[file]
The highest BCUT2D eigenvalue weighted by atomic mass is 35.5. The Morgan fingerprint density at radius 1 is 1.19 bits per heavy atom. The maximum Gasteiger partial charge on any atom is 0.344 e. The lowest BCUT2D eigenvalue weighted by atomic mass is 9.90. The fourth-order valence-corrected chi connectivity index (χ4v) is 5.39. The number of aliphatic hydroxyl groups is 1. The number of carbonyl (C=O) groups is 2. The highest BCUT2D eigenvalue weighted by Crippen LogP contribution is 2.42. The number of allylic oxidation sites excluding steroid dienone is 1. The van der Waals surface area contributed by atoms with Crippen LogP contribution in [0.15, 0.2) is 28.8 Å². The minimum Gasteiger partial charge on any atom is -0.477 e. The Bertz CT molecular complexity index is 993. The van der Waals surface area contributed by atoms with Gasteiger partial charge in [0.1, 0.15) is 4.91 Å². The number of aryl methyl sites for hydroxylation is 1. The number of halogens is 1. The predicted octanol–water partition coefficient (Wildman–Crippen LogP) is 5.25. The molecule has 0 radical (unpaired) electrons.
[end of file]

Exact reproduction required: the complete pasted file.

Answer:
The highest BCUT2D eigenvalue weighted by atomic mass is 35.5. The Morgan fingerprint density at radius 1 is 1.19 bits per heavy atom. The maximum Gasteiger partial charge on any atom is 0.344 e. The lowest BCUT2D eigenvalue weighted by atomic mass is 9.90. The fourth-order valence-corrected chi connectivity index (χ4v) is 5.39. The number of aliphatic hydroxyl groups is 1. The number of carbonyl (C=O) groups is 2. The highest BCUT2D eigenvalue weighted by Crippen LogP contribution is 2.42. The number of allylic oxidation sites excluding steroid dienone is 1. The van der Waals surface area contributed by atoms with Crippen LogP contribution in [0.15, 0.2) is 28.8 Å². The minimum Gasteiger partial charge on any atom is -0.477 e. The Bertz CT molecular complexity index is 993. The van der Waals surface area contributed by atoms with Gasteiger partial charge in [0.1, 0.15) is 4.91 Å². The number of aryl methyl sites for hydroxylation is 1. The number of halogens is 1. The predicted octanol–water partition coefficient (Wildman–Crippen LogP) is 5.25. The molecule has 0 radical (unpaired) electrons.